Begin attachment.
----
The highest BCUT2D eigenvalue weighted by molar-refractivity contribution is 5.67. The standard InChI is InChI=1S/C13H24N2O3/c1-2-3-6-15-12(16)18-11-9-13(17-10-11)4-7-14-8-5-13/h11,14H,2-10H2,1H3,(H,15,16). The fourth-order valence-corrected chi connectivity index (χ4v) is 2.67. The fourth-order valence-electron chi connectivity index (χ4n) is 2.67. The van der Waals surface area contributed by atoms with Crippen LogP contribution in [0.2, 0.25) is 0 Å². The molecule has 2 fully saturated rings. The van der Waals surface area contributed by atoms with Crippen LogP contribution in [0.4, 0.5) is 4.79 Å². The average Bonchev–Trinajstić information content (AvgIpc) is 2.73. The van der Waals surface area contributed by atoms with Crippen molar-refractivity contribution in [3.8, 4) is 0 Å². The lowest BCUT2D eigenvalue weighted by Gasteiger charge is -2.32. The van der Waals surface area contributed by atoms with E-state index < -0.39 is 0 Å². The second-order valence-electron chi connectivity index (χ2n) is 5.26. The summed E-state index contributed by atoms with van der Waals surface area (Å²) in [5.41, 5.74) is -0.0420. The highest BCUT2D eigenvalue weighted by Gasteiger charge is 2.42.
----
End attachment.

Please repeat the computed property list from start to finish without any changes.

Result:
The highest BCUT2D eigenvalue weighted by molar-refractivity contribution is 5.67. The standard InChI is InChI=1S/C13H24N2O3/c1-2-3-6-15-12(16)18-11-9-13(17-10-11)4-7-14-8-5-13/h11,14H,2-10H2,1H3,(H,15,16). The fourth-order valence-corrected chi connectivity index (χ4v) is 2.67. The fourth-order valence-electron chi connectivity index (χ4n) is 2.67. The van der Waals surface area contributed by atoms with Crippen LogP contribution in [0.2, 0.25) is 0 Å². The molecule has 2 fully saturated rings. The van der Waals surface area contributed by atoms with Crippen LogP contribution in [0.4, 0.5) is 4.79 Å². The average Bonchev–Trinajstić information content (AvgIpc) is 2.73. The van der Waals surface area contributed by atoms with Crippen molar-refractivity contribution in [3.8, 4) is 0 Å². The lowest BCUT2D eigenvalue weighted by Gasteiger charge is -2.32. The van der Waals surface area contributed by atoms with E-state index < -0.39 is 0 Å². The second-order valence-electron chi connectivity index (χ2n) is 5.26. The summed E-state index contributed by atoms with van der Waals surface area (Å²) in [5.41, 5.74) is -0.0420. The highest BCUT2D eigenvalue weighted by Gasteiger charge is 2.42.